Facebook security gets a little looser
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You might think that in the wake of all the revelations about government snooping, social media sites would have tightened up their privacy controls. You might think that if you were painfully naive. Instead Facebook has just made it much easier for interested outsiders to track you down on the site.
Previously Facebook users had a (limited) amount of control on who could look up their Timeline with a name search. They had the choice of allowing Friends, Friends of Friends or Everyone. Facebook obviously preferred users not to limit access to people who could see their advertising so quietly removed the limiting feature for those not using it, claiming that it was used by "only a single-digit percentage of the nearly 1.2 billion people on its network".
Essentially this was because the function was not clearly presented as a security option. Facebook's privacy officer Michael Richter seems to be saying that the company got rid of a layer of security because it wasn't being used effectively. "The setting was created when Facebook was a simple directory of profiles and it was very limited," Richter said. "For example, it didn’t prevent people from navigating to your Timeline by clicking your name in a story in News Feed, or from a mutual friend’s Timeline."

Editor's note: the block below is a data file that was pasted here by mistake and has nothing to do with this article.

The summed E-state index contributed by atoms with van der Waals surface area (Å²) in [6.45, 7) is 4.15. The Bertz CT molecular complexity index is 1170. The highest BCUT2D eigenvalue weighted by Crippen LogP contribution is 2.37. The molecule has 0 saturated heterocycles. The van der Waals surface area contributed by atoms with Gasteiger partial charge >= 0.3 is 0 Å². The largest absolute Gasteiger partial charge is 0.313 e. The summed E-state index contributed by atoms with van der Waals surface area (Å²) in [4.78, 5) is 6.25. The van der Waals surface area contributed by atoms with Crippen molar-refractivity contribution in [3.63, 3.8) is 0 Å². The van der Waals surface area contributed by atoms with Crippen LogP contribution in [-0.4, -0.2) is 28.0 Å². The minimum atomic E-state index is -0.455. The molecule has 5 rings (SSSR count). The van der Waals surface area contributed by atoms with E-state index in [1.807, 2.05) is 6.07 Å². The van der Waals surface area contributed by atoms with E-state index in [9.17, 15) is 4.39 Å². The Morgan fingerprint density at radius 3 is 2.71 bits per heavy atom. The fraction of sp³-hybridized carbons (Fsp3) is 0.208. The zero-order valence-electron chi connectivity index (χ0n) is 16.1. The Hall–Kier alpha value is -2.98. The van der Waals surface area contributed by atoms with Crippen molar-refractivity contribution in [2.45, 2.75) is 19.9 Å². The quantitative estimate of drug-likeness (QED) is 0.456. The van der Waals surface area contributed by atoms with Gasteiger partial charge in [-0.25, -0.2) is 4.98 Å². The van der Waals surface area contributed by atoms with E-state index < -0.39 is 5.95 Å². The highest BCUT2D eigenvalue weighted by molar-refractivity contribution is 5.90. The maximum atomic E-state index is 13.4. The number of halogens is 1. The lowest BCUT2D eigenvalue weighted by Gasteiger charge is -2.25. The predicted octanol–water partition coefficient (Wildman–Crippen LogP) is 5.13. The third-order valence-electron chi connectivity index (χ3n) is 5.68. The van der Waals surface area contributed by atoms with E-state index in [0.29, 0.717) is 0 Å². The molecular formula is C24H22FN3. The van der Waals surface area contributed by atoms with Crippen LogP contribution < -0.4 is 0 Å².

That would be fine if Facebook was introducing tighter and more user-friendly security systems. Of course they are not. They are leaving it up to users to meticulously ring-fence every post in a way that few will have the energy or know-how to do. "Today, people can also search Facebook using Graph Search making it even more important to control the privacy of the things you share rather than how people get to your Timeline," Richter said, the equivalent of the company telling users to be careful because they had created several new ways of invading your privacy.
In short, it's up to you, because Facebook sure as hell isn't going to go out of its way to limit its page views. The bottom line is that privacy costs profits and Facebook can never have enough profits.